EDITOR, The Tribune
As A member of the legal fraternity, I watched the video of Dame Joan’s speech at the Bahamas Bar Association’s forum held on Thursday, May 26, in complete and utter amazement; amazement which quickly turned to sadness and disbelief.
That notwithstanding, I feel constrained once again to comment on the inaccurate and confusing statements of the law made by Dame Joan on that occasion, and to set the record straight on the upcoming referendum and amendment of the Constitution. I simply cannot sit by and allow this diet of ignorance to be fed to the public once again.
By her ill-prepared and often intemperate presentation at the forum, Dame Joan has once again done a grave disservice to her legacy, and to the people of the Bahamas who understandably look to her for erudition on such issues of public importance.
It is disingenuous of Dame Joan to equate the gambling referendum, which for all intents and purposes was an opinion poll, with the need for, and binding nature of, the present constitutional referendum. It is also legally and factually incorrect for Dame Joan to intimate that like the gambling issue, a referendum is not required for the amendment of articles 8, 9,10, 14 and 26. To insinuate that a constitutional right to citizenship can be created by ordinary legislation is preposterous and legally unsustainable.
It is trite that any law passed by Parliament must be consistent with the provisions of the Constitution. Indeed, the Constitution in Article 2 states, that any law which contravenes it is null and void to the extent of the inconsistency. It is basic constitutional law that a government cannot amend the aforementioned articles of the Constitution by means of ordinary legislation.
Yes, Parliament may pass legislation that grants citizenship, but Parliament cannot grant by way of legislation, a constitutional right to citizenship. Only an amendment to the Constitution can do that and the process for amending is clearly set out in Article 54 (3)(b)(i) and (ii). This, Dame Joan, is why we need a referendum. This, Dame Joan, is why we need to, as you say, “trouble the constitution”. Anything less leaves the granting of the right to citizenship to the whim of a government.
It is for this reason that her further assertions, nay rantings, re the changes made to the law of inheritance via the Inheritance Act, and to the law of divorce via the Matrimonial Causes Act by ordinary legislation are misleading at best. There is no constitutional right to the passing of property, nor is there a constitutional right to divorce. The aforementioned Acts therefore did not seek to amend the Constitution, neither did they seek to take away rights granted by the Constitution, and/or give rights not contained therein. Their enactment had absolutely no effect on the Constitution. As such, Parliament was free to amend the law by ordinary Act of Parliament.
The aspect of the rant that truly astounded me was when Dame Joan said that innocent children are being used to mask what is the government’s true agenda. That agenda she states is the LGBT agenda. What the exact nature of this purported “agenda” is remains a mystery.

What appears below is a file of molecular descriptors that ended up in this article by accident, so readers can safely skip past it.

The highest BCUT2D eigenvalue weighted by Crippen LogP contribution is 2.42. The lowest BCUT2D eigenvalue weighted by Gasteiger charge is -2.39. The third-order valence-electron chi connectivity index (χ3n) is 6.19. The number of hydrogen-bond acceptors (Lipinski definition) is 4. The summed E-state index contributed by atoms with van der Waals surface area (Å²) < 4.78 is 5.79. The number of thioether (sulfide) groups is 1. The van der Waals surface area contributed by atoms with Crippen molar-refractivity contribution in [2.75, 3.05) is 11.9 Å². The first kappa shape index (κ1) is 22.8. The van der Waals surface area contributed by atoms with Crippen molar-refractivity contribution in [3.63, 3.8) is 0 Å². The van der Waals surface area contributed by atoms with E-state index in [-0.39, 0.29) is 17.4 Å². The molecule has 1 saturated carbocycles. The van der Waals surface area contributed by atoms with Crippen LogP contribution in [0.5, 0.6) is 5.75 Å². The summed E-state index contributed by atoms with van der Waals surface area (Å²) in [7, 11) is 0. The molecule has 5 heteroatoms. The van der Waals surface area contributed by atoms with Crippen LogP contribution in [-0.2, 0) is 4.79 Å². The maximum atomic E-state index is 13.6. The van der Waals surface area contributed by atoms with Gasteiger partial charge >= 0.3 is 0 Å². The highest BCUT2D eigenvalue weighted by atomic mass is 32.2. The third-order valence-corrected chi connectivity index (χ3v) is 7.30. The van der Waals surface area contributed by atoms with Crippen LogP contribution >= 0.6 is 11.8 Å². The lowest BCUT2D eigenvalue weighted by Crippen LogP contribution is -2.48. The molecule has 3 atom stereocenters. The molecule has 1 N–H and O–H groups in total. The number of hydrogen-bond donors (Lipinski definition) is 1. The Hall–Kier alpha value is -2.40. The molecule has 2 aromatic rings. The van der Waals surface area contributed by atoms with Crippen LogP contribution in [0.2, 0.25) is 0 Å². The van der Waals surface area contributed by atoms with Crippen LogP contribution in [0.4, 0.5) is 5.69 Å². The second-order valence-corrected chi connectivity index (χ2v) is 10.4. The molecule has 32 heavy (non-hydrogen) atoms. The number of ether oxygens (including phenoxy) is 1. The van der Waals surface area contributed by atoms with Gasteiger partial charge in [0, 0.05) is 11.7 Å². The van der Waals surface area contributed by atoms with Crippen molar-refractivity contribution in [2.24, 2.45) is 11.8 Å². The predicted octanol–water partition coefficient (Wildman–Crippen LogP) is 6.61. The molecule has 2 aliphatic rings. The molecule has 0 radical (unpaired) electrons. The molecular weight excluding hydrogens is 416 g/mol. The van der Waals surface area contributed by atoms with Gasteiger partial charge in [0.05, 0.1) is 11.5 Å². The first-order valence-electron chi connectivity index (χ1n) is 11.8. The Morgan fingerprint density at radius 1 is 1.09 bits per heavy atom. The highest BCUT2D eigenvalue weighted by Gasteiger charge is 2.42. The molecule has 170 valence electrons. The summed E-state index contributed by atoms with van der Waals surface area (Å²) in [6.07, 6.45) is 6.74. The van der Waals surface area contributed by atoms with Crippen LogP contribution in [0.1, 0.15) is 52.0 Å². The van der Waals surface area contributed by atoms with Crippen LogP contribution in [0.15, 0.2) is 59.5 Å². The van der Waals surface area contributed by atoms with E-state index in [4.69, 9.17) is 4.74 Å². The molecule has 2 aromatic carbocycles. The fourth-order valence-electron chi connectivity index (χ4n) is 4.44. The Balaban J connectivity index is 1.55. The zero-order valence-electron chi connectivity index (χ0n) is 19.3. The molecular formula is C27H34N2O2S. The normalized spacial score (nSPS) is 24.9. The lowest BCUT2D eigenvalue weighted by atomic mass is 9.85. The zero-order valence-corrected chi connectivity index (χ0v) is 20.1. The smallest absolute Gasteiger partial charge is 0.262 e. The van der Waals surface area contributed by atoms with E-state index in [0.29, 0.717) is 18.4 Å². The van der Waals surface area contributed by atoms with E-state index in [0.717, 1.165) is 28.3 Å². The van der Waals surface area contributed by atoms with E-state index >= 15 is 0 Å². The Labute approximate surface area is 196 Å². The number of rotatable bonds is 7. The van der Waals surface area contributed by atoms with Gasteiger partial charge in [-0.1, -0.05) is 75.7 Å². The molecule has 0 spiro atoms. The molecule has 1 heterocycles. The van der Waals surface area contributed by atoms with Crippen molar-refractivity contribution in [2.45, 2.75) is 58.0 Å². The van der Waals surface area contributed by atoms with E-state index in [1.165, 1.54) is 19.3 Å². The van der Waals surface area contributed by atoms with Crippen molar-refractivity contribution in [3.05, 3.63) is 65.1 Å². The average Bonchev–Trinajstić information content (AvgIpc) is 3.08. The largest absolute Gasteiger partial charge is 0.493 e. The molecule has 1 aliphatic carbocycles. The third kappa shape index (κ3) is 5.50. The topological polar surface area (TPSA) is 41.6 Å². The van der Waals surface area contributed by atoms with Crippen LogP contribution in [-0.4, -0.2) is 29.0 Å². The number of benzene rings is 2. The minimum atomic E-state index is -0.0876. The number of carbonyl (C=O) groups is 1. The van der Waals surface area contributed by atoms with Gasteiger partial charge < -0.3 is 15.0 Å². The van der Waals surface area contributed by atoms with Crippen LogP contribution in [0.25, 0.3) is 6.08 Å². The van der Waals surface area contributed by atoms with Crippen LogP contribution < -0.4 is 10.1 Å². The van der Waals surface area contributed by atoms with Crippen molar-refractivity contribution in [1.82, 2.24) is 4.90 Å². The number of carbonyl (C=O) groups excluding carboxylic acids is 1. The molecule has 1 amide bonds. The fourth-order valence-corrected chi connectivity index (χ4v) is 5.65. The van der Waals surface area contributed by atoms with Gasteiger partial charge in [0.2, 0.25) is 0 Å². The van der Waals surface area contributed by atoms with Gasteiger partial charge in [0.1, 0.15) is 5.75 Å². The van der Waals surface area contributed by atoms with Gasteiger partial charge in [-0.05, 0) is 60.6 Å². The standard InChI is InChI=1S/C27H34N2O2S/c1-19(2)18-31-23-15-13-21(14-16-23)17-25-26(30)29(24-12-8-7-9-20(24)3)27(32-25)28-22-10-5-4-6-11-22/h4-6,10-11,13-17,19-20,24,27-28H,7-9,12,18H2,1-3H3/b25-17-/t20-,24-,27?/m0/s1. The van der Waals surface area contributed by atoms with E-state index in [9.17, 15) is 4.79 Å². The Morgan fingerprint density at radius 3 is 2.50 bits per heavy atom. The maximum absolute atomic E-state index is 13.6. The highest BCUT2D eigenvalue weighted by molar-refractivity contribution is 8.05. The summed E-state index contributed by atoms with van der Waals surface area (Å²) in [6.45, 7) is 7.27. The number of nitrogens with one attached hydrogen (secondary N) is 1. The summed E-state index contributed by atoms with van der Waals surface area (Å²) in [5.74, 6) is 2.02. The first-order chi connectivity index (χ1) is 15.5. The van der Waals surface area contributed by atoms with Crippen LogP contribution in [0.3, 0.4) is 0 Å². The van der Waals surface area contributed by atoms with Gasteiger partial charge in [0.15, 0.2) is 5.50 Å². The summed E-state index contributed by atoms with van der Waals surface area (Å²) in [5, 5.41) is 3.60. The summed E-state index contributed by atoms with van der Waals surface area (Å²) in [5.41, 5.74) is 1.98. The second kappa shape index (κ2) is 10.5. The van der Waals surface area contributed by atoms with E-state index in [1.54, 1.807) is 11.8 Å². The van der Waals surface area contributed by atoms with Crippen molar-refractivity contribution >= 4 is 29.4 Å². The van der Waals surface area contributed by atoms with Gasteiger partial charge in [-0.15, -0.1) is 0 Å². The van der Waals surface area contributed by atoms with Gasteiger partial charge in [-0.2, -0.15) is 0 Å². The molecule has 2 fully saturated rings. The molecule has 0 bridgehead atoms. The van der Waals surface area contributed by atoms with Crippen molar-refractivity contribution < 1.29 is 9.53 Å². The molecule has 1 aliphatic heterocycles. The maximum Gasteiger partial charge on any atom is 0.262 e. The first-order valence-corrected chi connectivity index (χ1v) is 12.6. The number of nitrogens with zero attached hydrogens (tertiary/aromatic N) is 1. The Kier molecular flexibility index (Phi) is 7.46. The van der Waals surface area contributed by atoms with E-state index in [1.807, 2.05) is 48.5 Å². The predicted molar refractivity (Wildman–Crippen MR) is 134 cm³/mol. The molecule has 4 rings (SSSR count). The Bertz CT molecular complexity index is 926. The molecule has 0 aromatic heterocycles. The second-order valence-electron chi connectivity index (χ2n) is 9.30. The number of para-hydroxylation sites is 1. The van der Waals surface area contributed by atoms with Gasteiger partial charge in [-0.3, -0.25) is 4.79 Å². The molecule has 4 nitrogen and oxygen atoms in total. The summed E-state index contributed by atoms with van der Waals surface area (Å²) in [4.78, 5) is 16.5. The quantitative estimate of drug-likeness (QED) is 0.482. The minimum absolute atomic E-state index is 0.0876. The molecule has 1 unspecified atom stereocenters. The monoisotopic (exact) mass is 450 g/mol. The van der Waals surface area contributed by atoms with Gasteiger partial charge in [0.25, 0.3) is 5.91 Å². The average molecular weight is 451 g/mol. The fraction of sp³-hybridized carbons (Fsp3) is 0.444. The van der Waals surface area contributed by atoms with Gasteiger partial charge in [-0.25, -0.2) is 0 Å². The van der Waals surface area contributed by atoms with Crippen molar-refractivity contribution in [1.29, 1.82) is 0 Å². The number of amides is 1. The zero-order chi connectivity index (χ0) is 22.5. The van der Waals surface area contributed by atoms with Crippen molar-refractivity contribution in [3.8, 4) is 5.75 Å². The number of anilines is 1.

Truly, this part of the speech left me speechless. Legally there is a difference between sex, sexual orientation and gender. The House of Lords in 1970 in the case of Corbett v Corbett  2 All ER 33 made the distinction between sex, sexual orientation and gender. The layman’s confusion about these matters and terms is understandable; a past Chief Justice’s ignorance is inexcusable. If the purpose of this purported “agenda” is to pave the way for gay marriage and gay rights as many persons, including Dame Joan seem to believe, then the aim of Bill 4, in simply adding the word ‘sex’ to Article 26 falls far, far short of that mark.
To attain this “agenda” will require the removal of Article 26(4)(c) from the Constitution, which permits discrimination in marriage laws; the addition of the words ‘sexual orientation’ to Article 26 of the Constitution, and the amendment of section 21 of the Matrimonial Causes Act which makes void, marriages between same sex couples. None of these changes are on the table on June 7. None.
Dame Joan exclaims that fairness requires one to do the right thing. She claims the honest thing to do is to correct what has been mis-done. With this I wholeheartedly agree. In that vein, fairness demands correcting the discrimination evident in the citizenship provisions of the Constitution, and adding the right not to be discriminated against on the ground of sex so that, for instance, men nor women may be paid less for the same work on the basis of their sex. Indeed, the only right thing to do is to correct what has been mis-done. This is the only agenda of this constitutional referendum.
A DISAPPOINTED AND CONCERNED LAWYER
June 2, 2016.